Where did she come from the small person, who looked no more than ten years old shot passed me as I stood nervously at the top of my first run of the weekend? I then adjusted my goggles, tightened my chin strap and slid off over the crest onto the piste. Muscle memory kicked in as I was able to string a series of turns together to catch up with my group who had effortlessly made it down.
I learned to ski when I was in my 20's and since then on and off for the last 20 years been coming for the odd weekend. On those first trips, most of the time on the slopes was with the instructor, who gradually educated his group to a level where they could manage to ski independently. Latterly though I stopped having the lessons, and explains why I've never really progressed any further.
Seeing the kids shoot down the slopes, and comparing that to my ability made me reflects on what it takes to be a top performer, expert, or guru in your chosen field. We've all heard about the 10,000 hours rule made famous by Malcolm Gladwell but was a gross oversimplification of research conducted by Anders Ericsson in his book Peak.
Sales like skiing is a technical discipline, that requires hours of experience to become a master. It's easy to schuss down the blue run all weekend, but are you ever really getting any better? So like my skiing, which I acknowledge is stuck in mediocracy, there is no reason why sales skills can't be improved day after day so that you don't get left behind on the slopes.
There are many facets to selling. The most relevant for today is social selling, and within that, there are many aspects to learn and develop skills. Like the worst mogul filled black run on the mountain, where do we start, it's steep, it's technical, and perhaps importantly, we don't want to crash and embarrass ourselves.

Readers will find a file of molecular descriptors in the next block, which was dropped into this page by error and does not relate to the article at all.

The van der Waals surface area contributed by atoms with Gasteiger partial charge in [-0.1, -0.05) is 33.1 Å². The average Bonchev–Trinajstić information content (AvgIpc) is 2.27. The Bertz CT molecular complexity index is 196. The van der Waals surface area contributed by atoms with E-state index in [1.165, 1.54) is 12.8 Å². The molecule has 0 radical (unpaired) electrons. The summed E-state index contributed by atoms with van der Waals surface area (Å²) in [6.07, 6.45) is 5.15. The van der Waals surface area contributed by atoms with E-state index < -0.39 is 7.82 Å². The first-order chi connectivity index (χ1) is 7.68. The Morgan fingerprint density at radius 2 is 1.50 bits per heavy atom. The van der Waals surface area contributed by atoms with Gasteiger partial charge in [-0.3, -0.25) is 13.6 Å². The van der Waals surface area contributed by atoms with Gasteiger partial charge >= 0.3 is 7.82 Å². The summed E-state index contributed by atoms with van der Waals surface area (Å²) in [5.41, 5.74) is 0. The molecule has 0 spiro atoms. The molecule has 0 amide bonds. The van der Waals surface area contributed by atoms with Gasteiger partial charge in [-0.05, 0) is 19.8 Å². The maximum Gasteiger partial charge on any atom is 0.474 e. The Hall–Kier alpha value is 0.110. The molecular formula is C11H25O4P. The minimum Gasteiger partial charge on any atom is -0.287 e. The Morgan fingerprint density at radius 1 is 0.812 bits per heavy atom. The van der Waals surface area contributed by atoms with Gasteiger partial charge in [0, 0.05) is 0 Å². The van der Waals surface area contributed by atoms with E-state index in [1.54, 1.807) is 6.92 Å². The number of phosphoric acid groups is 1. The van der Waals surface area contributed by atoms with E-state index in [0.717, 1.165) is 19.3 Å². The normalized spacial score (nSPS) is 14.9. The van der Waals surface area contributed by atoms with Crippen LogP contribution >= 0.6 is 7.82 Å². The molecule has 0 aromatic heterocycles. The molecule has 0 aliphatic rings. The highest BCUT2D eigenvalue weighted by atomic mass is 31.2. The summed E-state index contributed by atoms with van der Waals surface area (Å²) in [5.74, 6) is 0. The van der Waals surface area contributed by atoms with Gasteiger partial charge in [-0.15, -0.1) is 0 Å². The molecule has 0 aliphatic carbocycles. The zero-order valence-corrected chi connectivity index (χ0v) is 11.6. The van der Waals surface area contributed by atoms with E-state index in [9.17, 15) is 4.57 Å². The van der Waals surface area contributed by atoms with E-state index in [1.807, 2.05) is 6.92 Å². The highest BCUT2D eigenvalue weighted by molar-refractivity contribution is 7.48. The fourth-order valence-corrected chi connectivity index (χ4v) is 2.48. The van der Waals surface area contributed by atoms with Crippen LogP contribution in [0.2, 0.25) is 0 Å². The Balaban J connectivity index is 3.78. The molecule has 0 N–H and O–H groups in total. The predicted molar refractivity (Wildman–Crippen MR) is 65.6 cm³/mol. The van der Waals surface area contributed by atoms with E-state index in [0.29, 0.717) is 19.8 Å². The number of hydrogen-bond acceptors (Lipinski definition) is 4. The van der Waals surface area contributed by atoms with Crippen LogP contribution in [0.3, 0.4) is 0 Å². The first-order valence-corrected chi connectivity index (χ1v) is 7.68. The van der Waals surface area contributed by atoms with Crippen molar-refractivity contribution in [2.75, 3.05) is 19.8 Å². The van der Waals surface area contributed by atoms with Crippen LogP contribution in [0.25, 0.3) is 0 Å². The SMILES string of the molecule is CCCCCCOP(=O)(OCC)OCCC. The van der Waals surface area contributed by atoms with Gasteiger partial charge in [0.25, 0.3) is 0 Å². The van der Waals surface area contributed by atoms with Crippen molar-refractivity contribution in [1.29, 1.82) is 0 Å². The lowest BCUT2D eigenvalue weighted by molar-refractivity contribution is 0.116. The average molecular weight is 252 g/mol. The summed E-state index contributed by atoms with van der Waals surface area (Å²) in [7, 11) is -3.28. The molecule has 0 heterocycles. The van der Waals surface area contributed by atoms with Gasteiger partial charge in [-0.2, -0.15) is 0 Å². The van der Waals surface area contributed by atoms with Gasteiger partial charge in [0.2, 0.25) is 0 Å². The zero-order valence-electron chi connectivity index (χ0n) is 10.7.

Ericsson, suggests the fundamental truth about any sort of practice that if you never push yourself beyond your comfort zone, you will never improve. Writing an article on Linkedin is a great way for you to demonstrate your expertise, unique thinking, and ultimately build a personal brand. It is challenging to start though, what do I write? Where do I start?
Again Ericsson can help us out. He says putting together a series of baby steps to reach the longer term goal. So in this context, our baby steps could be adding pithy comments to posts from a work colleague. They will thank you for it as it will help disseminate their content through your network.
My recommendation to would be to do this daily, widening the span of your comments across your whole network. I suggest also letting a close circle of contacts know that you are about to embark on your goal to write blogs. It would be best if you asked them to provide you with meaningful feedback on your posts as this is one of the crucial factors in maintaining the consistent effort needed to improve through purposeful practice.
With confidence built on commenting on Linkedin, it's time to move to the red run and compose your article. My suggestion is to subscribe to industry newsfeeds that have relevant contents for your audience. Find a white paper, and summarise it for your audience highlighting the key areas:
What's your view?
Why is it important?
What 's the potential impact on your clients' organisation?
Finally, an aspect of purposeful practice is to monitor progress. Linkedin is a perfect platform for providing feedback on progress. Within your profile page, it keeps a record of the number of articles, posts, and likes, which is an excellent way to help with motivation. Over time you may see your social selling index increase or the number of times people have viewed your profile.
After my last ski trip, I'm not going to be happy with the same experience next year, over the next 12 months, I am going to set out doing something about it, so when it comes to standing over the edge of the black run, I'll be ready to go with more confidence.
If you are looking for inspiration for content, then take a look at https://www.social-experts.net/blog/ and help yourself.
Hopefully, it will inspire you for that blog.
So here we have purposeful practice in a nutshell: Get outside your comfort zone but do it in a focused way, with clear goals, a plan for reaching those goals, and a way to monitor your progress. Oh, and figure out a way to maintain your motivation.